NATO envoy back to Russia with nationalist project

Dmitry Rogozin, Permanent Representative of Russia to NATO and Special Envoy of the President of Russia for Interaction with NATO in Missile Defense. (RIA Novosti/Alexey Kudenko)
The Russian question has become the key problem for the country while immigration is a serious threat to the economy and society, believes Russia’s ambassador to NATO Dmitry Rogozin.

­He has marked his return to domestic politics with a report on the national question during the Yaroslavl Global Policy Forum.

“The situation Russian people are now facing, the Russian question, is the main nerve of today’s Russian politics,” he stated, addressing the forum. “Like the West, Russia has come under unprecedented immigration pressure. Our immigration is not justified in terms of the economy and is extremely dangerous politically and socially,” Kommersant daily quoted him as saying.

He went on to say that the major tension is between natives of the North Caucasus and Russians.

“Natives of those [North Caucaus] republics defiantly violate the Russian cultural standard. Some peoples in Russia are more equal than others, and the Russian people are now in the position of the discriminated majority,” he asserted.

In this situation, there are few possible scenarios for the future, he said. “Either the province will subject the center and barbarize it or the province will modernize the center.”

To achieve the modernization goals, Dmitry Rogozin put forward a four-point program. First, equal rights for all peoples of Russia. This does not mean “some special rights” he stressed, but “justice” for the Russian people. Second, the ideas of multiculturalism and tolerance should be abandoned. In the third place, the Caucasus “should be returned to the Russian space,” that is, “there should be no political and legal off shores.” And the final and most important point is the “re-nationalization of the Russian people, re-establishment of the spirit of statehood…and resurrection of historical memory and great Russian culture.”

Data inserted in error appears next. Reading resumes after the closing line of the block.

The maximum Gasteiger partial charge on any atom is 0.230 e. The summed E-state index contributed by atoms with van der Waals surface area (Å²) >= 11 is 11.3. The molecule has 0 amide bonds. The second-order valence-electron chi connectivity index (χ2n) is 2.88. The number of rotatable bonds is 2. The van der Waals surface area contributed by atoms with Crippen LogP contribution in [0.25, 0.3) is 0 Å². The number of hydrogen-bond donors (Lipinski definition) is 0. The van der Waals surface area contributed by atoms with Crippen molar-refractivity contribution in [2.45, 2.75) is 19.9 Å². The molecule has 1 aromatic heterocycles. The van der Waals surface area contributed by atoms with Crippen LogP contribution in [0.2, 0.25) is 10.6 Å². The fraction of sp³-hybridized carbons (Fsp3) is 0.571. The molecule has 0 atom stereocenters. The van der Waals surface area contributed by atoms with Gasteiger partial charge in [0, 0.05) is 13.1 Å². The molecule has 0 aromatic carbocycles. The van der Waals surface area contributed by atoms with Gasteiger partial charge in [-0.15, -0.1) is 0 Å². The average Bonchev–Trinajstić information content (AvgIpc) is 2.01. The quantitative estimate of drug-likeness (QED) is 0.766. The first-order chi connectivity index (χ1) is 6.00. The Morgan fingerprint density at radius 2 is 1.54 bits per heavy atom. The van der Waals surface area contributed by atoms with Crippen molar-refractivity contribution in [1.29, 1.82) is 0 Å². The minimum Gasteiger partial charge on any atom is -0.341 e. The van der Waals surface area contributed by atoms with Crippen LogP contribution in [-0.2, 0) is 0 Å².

And to avoid painful developments the plan, in his opinion, should be put into practice as soon as possible.

The national issue is indeed a matter of concern for many Russians. According to a poll conducted by the independent research Levada-Center in August, 44 per cent admitted xenophobic feeling towards immigrants who provoke them with their conduct.

Before being appointed Russia’s envoy to NATO in 2008, Dmitry Rogozin headed the moderate nationalist party Rodina (Motherland), which managed to gain significant popularity, to a large degree thanks to its charismatic leader.

Rogozin informed of his return to domestic politics on Tuesday, stating he planned to restore his old political project, the Congress of Russian Communities. On September 21, during a Congress session, he is expected to announce whether or not he will run for president.

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